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How media coverage of presidential primaries fails voters and has helped Trump

Karyn Amira, College of Charleston, The Conversation on

Published in News & Features

It’s common to hear Americans complain about the media throughout presidential elections. Partisans tend to believe the press is biased against their side. These perceptions may lead people to believe the media can affect how people vote.

Political scientists have found some evidence that media bias can push people to vote for Democrats and Republicans in presidential contests. But we theorize that media influence is actually stronger in primary elections.


In a general election, most people plan to vote for their party’s candidate, meaning a large portion of the outcome is predetermined and there is less room for media influence. Moreover, in a general election, both major party candidates are inherently newsworthy. There may be some discrepancies in how much coverage each person gets, but the media cannot simply ignore one of them.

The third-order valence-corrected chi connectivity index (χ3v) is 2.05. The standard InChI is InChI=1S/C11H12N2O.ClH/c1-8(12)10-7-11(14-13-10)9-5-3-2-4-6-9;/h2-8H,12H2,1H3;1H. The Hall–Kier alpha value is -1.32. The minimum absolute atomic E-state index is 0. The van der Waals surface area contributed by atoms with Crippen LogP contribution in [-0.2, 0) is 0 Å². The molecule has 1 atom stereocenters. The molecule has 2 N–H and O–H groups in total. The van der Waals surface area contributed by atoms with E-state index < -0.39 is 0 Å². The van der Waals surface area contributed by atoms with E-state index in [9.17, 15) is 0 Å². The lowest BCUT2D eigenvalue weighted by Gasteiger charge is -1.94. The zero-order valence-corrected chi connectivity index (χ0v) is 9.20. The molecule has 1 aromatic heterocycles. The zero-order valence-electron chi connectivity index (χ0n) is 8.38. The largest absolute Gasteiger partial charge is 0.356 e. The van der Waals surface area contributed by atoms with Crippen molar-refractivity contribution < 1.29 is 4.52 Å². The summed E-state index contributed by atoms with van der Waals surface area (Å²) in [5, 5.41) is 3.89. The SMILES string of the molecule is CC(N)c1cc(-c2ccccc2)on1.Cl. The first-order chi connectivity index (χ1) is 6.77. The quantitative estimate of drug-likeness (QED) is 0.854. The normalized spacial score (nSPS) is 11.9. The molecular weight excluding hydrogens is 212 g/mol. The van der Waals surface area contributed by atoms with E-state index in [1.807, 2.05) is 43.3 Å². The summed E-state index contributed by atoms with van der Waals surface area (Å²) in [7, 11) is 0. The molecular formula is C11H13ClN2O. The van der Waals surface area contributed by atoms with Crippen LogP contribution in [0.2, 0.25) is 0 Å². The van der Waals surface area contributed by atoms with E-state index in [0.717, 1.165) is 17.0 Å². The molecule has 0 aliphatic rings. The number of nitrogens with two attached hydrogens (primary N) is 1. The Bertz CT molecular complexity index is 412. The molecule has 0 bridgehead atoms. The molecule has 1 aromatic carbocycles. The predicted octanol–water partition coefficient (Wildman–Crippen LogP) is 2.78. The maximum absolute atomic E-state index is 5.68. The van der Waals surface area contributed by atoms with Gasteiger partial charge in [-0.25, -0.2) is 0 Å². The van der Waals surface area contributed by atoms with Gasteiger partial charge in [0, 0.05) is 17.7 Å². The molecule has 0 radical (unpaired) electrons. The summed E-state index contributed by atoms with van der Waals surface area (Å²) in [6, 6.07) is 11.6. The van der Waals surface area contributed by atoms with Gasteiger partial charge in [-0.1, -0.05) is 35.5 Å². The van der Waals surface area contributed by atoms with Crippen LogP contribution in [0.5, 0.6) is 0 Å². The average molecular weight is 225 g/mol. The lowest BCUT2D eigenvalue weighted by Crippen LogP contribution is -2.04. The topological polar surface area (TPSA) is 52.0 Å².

Primaries are different.

When candidates are from the same party, voters cannot rely on their partisanship to make a choice. Instead, they must sift through candidates within one party and learn about them. Since media have more leeway to focus on some people over others in this context, they help choose which candidates voters hear about in the first place.


And those choices are potentially meaningful.

I am a political scientist who researches and teaches about patterns in political media, including how the press has decided which Republican primary candidates to focus on from 2012 until now.

A widely discussed pattern in primary coverage is called “discovery, scrutiny, decline.” When a candidate says something novel, they are “discovered” and receive a burst of coverage. This attention brings momentum, making them subject to “scrutiny,” which then pushes their polling numbers back down and they “decline.” This trend is likely due to the media’s appetite for novelty.

The pattern does not hold for all primaries, but explains some on both the Republican and Democratic side. Additional research also confirms that the media leads the public in this dynamic rather than vice versa.


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